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Bullshitting vs Fake-It-Till-You-Make-It

August 29, 20144 min read

Steve Jobs's most important job - sell

As a start-up founder and CEO, you have only one job: Sell.

  • Sell your vision to your co-founders and employees, so they can bet their youth and aspiration on your shared vision.
  • Sell to investors how you can make them money.
  • Sell to customers and clients your new products/services; more importantly, sell them how you can make their life better.

To sell well, you need to be confident in what you believe and what you say. Or at least, as they say, fake it till you make it.

This is a sound strategy – just because you are a young start-up, doesn’t mean you should feel intimidated when you walk into a “real” meeting room and shake hand with the CEO who is the age of your father.

In fact, there have been plenty of illustrious examples of how wealth was created through an “act as if” attitude by entrepreneurs:

Allen and Gates saw potential to develop an implementation of the programming language BASIC for the system. Bill Gates called the creators of the new microcomputer, Micro Instrumentation and Telemetry Systems (MITS), offering to demonstrate the implementation in order to win a contract with the company.

Allen and Gates had neither an interpreter nor an Altair system, yet in the eight weeks before the demo they developed an interpreter.

Such gutsy and hustling nature can be found in the DNA of most successful entrepreneurs. But we must note that there is a vast difference between such “fake it till you make it” ballsy attitude and the proclivity for bullshitting, which exists in different degree in almost all founders I’ve met, including myself and my partners.

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In my Vietnam's startup days, I’ve been to so many meetings where both sides were just recklessly bullshitting, or as the Vietnamese calls it, “Chém gió“, which literally means “cut wind” – similar in nature to Chinese/Cantonese use of “吹水“.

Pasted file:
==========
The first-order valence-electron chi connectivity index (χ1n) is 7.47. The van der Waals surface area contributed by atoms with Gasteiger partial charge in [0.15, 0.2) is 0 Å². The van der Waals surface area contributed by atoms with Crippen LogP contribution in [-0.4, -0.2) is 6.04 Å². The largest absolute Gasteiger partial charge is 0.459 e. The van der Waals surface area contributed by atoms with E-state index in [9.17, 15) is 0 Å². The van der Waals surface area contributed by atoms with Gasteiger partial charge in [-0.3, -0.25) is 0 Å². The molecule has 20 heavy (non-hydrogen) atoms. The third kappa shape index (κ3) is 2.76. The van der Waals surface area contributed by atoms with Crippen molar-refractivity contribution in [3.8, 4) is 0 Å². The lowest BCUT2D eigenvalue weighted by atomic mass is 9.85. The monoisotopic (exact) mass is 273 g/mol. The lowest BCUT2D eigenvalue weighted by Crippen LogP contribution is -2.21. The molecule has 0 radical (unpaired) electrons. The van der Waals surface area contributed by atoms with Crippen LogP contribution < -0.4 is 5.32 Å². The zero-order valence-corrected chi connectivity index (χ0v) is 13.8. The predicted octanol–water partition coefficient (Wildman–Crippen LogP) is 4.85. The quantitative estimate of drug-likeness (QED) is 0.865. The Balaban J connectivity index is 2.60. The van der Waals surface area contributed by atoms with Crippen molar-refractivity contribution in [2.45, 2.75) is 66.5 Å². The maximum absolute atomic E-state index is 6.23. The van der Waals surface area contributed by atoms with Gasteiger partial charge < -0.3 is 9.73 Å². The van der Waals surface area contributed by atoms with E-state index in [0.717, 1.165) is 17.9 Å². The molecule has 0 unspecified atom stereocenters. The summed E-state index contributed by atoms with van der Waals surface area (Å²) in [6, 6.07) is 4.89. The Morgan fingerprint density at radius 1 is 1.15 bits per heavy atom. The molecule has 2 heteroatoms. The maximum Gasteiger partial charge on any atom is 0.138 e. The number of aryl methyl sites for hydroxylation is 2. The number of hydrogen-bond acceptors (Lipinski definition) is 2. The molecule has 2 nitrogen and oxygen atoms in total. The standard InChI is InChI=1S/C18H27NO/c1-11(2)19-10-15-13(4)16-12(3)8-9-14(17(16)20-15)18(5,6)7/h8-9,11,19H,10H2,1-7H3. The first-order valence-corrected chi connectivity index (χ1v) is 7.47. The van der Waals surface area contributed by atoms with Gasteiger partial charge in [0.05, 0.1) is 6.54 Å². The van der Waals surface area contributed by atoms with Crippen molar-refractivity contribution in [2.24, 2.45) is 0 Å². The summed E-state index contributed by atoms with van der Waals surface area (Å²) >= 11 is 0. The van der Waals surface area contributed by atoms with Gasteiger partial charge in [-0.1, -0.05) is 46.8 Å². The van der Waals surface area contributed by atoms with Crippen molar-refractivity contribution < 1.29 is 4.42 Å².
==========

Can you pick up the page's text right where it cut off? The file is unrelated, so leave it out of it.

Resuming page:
Here are some examples of bullshitting I’ve encountered:

“I have connections at XXbank (top banks in VN).”

  • reality: Knew 2 university friends who work at the most entry-level in this banking giant.

“We have very deep pocket, and we are looking to invest US$ 50 million in early-stage start-ups this year.”

  • reality: Injected US$ 15k into one start-up, which was left to starve afterwards. And “invested” in 4 more start-ups through offering advice, connections, etc.

“We are a global company, with headquarter in Hanoi, and offices in New York, London, and Singapore”

  • reality: We have a 5-person operation in a humble office in Hanoi. And a few friends’ home addresses in New York, London, Singapore.

“I’m an online marketing expert”/”I’m a marketing guru”

  • reality: I am a joke.

“I have done millions of dollars in product launches”

  • reality: I worked in a digital marketing agency that helped these companies get Facebook “likes”, and these companies have revenue in the millions.

“I am the founder of XX. Also, I founded YY and ZZ. I’m also the Managing Director of QQ, and a partner in RR. I’m also starting this new project.”

  • reality: I like bullshitting and having things on my resume, and really like to be associated with “start-up” and “entrepreneur”.

“I have founded 3 companies in 3 years, raised 2 rounds of funding, exited twice”

  • reality: This one was actually my own bullshit.